The 23 Jobs of a Self-publishing Author

November 27, 2017  •  1 Comment

When I started to work on GALÁPAGOS, the book of my dreams, I had only a remote clue what it will encompass. The perfect storm of challenges and constant learning kept me busy and happy.

To summarise the long list of 23 jobs, I would say, "The main task is to be a nice person willing to learn every day". But you are here for the detail, aren't you?

Please note that GALÁPAGOS is a travel guide, so many of the jobs will not apply to writers of another genre.

Photo by Riccardo Annandale on UnsplashPhoto by Riccardo Annandale on Unsplash Job 1: The Visionary
Most of the jobs on this list are essential. However, The Visionary is the most important of them all. How do you want the book to look and feel? Author's vision sets the tone for all the activities that come next. Think Big! I wanted to create the best book about Galápagos ever, with modern design, glossy paper, stunning pictures, beautiful illustrations and infographics. I imagined underwater, drone, and historical photographs. I desired to fill GALÁPAGOS with stories of people and living creatures, instead of descriptions of hotels and restaurants.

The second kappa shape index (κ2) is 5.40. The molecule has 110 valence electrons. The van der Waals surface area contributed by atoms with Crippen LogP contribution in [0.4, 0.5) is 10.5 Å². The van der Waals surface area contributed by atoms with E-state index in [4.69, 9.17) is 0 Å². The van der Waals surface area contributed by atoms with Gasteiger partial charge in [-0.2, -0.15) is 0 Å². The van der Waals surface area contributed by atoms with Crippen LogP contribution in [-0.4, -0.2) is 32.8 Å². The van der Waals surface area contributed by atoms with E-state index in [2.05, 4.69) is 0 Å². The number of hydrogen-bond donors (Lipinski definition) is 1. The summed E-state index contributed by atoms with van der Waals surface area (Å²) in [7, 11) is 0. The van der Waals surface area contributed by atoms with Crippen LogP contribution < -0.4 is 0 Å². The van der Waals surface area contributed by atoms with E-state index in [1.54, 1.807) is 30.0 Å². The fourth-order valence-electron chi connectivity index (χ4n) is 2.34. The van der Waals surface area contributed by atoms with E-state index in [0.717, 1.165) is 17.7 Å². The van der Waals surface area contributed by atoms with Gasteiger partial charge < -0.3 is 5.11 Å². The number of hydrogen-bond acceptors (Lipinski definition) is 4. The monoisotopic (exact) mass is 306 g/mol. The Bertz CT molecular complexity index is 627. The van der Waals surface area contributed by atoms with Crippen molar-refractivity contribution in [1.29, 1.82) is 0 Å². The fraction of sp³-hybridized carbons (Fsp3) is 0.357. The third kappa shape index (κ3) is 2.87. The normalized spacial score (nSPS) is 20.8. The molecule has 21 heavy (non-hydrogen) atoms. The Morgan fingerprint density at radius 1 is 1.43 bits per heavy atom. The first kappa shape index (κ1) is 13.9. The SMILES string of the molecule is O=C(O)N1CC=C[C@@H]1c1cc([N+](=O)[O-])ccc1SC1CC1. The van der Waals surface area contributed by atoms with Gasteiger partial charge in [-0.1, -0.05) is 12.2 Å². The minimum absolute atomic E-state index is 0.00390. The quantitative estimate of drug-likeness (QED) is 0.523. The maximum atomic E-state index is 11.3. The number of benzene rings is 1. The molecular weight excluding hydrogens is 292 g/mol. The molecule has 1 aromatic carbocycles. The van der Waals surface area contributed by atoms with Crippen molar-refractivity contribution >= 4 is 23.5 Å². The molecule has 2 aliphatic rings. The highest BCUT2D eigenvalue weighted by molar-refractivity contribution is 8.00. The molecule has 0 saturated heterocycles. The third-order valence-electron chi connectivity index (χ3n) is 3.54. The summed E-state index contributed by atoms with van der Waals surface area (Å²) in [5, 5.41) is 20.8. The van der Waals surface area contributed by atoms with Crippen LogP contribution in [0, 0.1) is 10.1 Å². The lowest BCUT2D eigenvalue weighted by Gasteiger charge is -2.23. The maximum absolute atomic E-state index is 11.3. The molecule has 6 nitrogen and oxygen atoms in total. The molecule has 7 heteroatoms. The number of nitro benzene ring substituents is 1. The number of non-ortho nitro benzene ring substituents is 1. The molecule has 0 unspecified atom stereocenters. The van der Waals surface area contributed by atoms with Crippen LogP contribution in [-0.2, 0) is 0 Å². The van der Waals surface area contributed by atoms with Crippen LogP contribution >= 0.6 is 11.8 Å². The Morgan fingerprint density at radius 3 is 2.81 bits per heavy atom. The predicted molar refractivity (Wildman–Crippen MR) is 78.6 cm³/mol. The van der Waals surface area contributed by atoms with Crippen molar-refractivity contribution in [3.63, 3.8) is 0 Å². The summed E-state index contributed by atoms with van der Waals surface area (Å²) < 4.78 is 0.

Job 2: The Strategist
Down to earth now! All the glossy paper and book-launch fireworks ring spectacular, but it means that somebody will keep busy. Scribbling down a rough plan sounds like a good start. Not perfect nor complete, it should turn the clean sheet of paper into a book on the reader's shelve. Writing is fun. Supply chain management and selling ought to be fun too.

Job 3: The Researcher
All authors should know what they are talking about. The beauty of the internet is that you can find almost anything there. I especially enjoyed automated text recognition on books written in the seventeenth century by Spanish ship captains and translating the text in Google translator into English. All this to confirm an aspect of a story I heard from a local on the Galápagos.

Photo by Meghan Duthu on UnsplashPhoto by Meghan Duthu on Unsplash Job 4: The Relationship Manager
This job has got two faces. The outward-looking ensures that the contributors are happy and deliver. The inward-looking takes care of happiness of the dearest and closest people. Both are challenging, the latter, in my experience, almost impossible.